Why Seattle Genetics Shares Dropped Then Rallied

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Although we don't believe in timing the market or panicking over market movements, we do like to keep an eye on big changes -- just in case they're material to our investing thesis.

What: Shares of biotech company Seattle Genetics (NAS: SGEN) have had a wild ride this morning following its first-quarter earnings results. After being down 10% early in the trading session, shares are up more than 2% as of this writing.

So what: For the quarter, Seattle Genetics reported a near-quadrupling in sales to $48.2 million as the company sold $34.5 million worth of its cancer drug Adcetris, which was approved by the Food and Drug Administration in August for the treatment of Hodgkin's lymphoma and systemic anaplastic large cell lymphoma. Its quarterly loss came in at $0.11 per share. Although the loss met Wall Street's estimates, sales estimates for Adcetris fell about $3 million shy of the consensus. For the year, Seattle Genetics forecast Adcetris sales of $140 million-$150 million and collaboration/licensing revenue of $55 million-$65 million.


Now what: Despite the sales miss, RBC Capital told investors this morning that any dip in Seattle Genetics shares is a buying opportunity, as it expects the company to report positive data at the ASCO conference. That may be partly responsible for the strength in its share price since it opened significantly lower this morning. As for me, I see Seattle Genetics as largely range-bound until it can produce that elusive quarterly profit.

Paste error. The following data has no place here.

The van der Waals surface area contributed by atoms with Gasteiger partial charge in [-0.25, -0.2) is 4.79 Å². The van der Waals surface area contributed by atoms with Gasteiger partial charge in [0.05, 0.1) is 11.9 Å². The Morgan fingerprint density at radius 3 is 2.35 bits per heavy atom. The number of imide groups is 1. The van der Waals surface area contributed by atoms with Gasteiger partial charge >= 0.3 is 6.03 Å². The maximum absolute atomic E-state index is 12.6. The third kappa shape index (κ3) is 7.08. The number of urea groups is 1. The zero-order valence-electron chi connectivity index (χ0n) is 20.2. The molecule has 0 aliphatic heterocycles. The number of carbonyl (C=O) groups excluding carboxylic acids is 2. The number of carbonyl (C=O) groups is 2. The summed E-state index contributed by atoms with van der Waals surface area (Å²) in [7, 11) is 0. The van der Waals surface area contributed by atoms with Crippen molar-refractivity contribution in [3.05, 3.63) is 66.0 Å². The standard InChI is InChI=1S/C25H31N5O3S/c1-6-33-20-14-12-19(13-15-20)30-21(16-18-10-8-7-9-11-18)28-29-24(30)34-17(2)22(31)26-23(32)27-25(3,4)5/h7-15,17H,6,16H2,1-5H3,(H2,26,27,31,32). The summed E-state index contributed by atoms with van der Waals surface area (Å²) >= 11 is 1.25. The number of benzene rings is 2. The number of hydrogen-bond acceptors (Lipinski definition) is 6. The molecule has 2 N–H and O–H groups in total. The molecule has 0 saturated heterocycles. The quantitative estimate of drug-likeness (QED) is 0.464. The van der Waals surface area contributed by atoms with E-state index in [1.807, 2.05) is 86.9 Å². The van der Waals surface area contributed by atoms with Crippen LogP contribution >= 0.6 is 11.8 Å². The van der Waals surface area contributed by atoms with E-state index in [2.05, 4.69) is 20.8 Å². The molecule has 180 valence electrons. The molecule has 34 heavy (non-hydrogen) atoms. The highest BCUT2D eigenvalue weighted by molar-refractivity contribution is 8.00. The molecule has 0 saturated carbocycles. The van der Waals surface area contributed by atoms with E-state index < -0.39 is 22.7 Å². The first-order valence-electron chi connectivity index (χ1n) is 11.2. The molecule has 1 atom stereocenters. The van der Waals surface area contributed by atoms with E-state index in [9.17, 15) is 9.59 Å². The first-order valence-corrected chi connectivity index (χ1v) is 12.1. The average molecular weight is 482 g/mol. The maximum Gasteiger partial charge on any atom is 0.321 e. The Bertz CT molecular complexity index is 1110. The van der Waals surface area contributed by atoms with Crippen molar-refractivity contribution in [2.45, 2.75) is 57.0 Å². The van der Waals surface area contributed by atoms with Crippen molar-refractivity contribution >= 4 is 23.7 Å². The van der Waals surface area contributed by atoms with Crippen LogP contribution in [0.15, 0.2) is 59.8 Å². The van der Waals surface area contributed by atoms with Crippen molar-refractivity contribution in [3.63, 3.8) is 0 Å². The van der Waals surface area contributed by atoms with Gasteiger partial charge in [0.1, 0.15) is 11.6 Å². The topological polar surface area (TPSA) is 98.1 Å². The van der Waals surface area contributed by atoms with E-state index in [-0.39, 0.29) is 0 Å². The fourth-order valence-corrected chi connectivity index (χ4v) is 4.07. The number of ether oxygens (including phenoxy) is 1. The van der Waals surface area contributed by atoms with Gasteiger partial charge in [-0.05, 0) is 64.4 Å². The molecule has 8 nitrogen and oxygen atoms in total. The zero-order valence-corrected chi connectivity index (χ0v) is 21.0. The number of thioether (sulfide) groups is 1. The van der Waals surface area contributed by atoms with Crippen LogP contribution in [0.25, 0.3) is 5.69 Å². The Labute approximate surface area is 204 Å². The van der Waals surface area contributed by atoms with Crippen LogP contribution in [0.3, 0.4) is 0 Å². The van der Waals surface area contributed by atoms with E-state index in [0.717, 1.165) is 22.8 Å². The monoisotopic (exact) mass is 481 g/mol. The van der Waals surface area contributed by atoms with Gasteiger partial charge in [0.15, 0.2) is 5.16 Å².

Craving more input? Start by adding Seattle Genetics to your free and personalized watchlist so you can keep up on the latest news with the company.

At the time this article was published Fool contributor Sean Williams has no material interest in any companies mentioned in this article. You can follow him on CAPS under the screen name TMFUltraLong, track every pick he makes under the screen name TrackUltraLong, and check him out on Twitter, where he goes by the handle @TMFUltraLong.Try any of our Foolish newsletter services free for 30 days. We Fools don't all hold the same opinions, but we all believe that considering a diverse range of insights makes us better investors. The Motley Fool has a disclosure policy.

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